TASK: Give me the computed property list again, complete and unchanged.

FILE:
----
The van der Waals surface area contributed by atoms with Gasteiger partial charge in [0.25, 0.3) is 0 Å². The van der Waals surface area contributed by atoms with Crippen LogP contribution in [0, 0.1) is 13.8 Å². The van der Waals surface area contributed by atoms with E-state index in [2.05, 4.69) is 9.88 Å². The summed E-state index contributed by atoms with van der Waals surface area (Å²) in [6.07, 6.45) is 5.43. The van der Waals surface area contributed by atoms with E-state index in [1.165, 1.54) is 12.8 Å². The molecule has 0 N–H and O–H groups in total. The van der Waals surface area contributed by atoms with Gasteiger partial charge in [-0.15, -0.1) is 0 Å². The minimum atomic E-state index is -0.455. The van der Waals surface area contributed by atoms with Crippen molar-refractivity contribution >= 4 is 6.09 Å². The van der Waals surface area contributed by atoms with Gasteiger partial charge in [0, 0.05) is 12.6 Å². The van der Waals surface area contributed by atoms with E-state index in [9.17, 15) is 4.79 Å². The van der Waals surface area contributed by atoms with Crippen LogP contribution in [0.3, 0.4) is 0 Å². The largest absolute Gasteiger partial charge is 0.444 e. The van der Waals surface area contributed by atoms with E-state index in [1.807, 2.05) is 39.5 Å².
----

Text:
The van der Waals surface area contributed by atoms with Gasteiger partial charge in [0.25, 0.3) is 0 Å². The van der Waals surface area contributed by atoms with Crippen LogP contribution in [0, 0.1) is 13.8 Å². The van der Waals surface area contributed by atoms with E-state index in [2.05, 4.69) is 9.88 Å². The summed E-state index contributed by atoms with van der Waals surface area (Å²) in [6.07, 6.45) is 5.43. The van der Waals surface area contributed by atoms with E-state index in [1.165, 1.54) is 12.8 Å². The molecule has 0 N–H and O–H groups in total. The van der Waals surface area contributed by atoms with Gasteiger partial charge in [-0.15, -0.1) is 0 Å². The minimum atomic E-state index is -0.455. The van der Waals surface area contributed by atoms with Crippen molar-refractivity contribution >= 4 is 6.09 Å². The van der Waals surface area contributed by atoms with Gasteiger partial charge in [0, 0.05) is 12.6 Å². The van der Waals surface area contributed by atoms with E-state index in [9.17, 15) is 4.79 Å². The van der Waals surface area contributed by atoms with Crippen LogP contribution in [0.3, 0.4) is 0 Å². The largest absolute Gasteiger partial charge is 0.444 e. The van der Waals surface area contributed by atoms with E-state index in [1.807, 2.05) is 39.5 Å².